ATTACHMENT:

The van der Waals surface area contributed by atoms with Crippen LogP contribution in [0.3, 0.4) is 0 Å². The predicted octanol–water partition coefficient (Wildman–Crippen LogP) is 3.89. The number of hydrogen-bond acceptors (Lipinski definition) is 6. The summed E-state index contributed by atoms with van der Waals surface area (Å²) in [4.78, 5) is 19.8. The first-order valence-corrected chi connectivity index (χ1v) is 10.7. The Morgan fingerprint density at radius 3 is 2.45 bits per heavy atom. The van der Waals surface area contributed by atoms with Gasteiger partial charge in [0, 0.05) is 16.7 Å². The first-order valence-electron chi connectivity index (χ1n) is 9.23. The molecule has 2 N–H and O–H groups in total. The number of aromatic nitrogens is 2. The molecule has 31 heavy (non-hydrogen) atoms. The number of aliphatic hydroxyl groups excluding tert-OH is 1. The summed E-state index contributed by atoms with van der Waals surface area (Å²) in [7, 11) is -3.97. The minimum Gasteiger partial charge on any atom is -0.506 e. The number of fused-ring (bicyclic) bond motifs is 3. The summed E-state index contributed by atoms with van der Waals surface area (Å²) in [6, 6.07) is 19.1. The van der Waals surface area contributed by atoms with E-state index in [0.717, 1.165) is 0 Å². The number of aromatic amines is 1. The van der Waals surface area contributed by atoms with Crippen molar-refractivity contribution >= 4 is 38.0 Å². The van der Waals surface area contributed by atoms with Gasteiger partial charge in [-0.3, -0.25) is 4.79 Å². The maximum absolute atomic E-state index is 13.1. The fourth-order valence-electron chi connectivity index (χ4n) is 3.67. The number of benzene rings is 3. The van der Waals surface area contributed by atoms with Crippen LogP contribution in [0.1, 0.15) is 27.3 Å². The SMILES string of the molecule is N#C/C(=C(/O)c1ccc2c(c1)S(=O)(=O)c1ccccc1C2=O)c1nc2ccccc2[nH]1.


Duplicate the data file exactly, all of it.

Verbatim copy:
The van der Waals surface area contributed by atoms with Crippen LogP contribution in [0.3, 0.4) is 0 Å². The predicted octanol–water partition coefficient (Wildman–Crippen LogP) is 3.89. The number of hydrogen-bond acceptors (Lipinski definition) is 6. The summed E-state index contributed by atoms with van der Waals surface area (Å²) in [4.78, 5) is 19.8. The first-order valence-corrected chi connectivity index (χ1v) is 10.7. The Morgan fingerprint density at radius 3 is 2.45 bits per heavy atom. The van der Waals surface area contributed by atoms with Gasteiger partial charge in [0, 0.05) is 16.7 Å². The first-order valence-electron chi connectivity index (χ1n) is 9.23. The molecule has 2 N–H and O–H groups in total. The number of aromatic nitrogens is 2. The molecule has 31 heavy (non-hydrogen) atoms. The number of aliphatic hydroxyl groups excluding tert-OH is 1. The summed E-state index contributed by atoms with van der Waals surface area (Å²) in [7, 11) is -3.97. The minimum Gasteiger partial charge on any atom is -0.506 e. The number of fused-ring (bicyclic) bond motifs is 3. The summed E-state index contributed by atoms with van der Waals surface area (Å²) in [6, 6.07) is 19.1. The van der Waals surface area contributed by atoms with E-state index in [0.717, 1.165) is 0 Å². The number of aromatic amines is 1. The van der Waals surface area contributed by atoms with Crippen molar-refractivity contribution >= 4 is 38.0 Å². The van der Waals surface area contributed by atoms with Gasteiger partial charge in [-0.3, -0.25) is 4.79 Å². The maximum absolute atomic E-state index is 13.1. The fourth-order valence-electron chi connectivity index (χ4n) is 3.67. The number of benzene rings is 3. The van der Waals surface area contributed by atoms with Crippen LogP contribution in [0.1, 0.15) is 27.3 Å². The SMILES string of the molecule is N#C/C(=C(/O)c1ccc2c(c1)S(=O)(=O)c1ccccc1C2=O)c1nc2ccccc2[nH]1.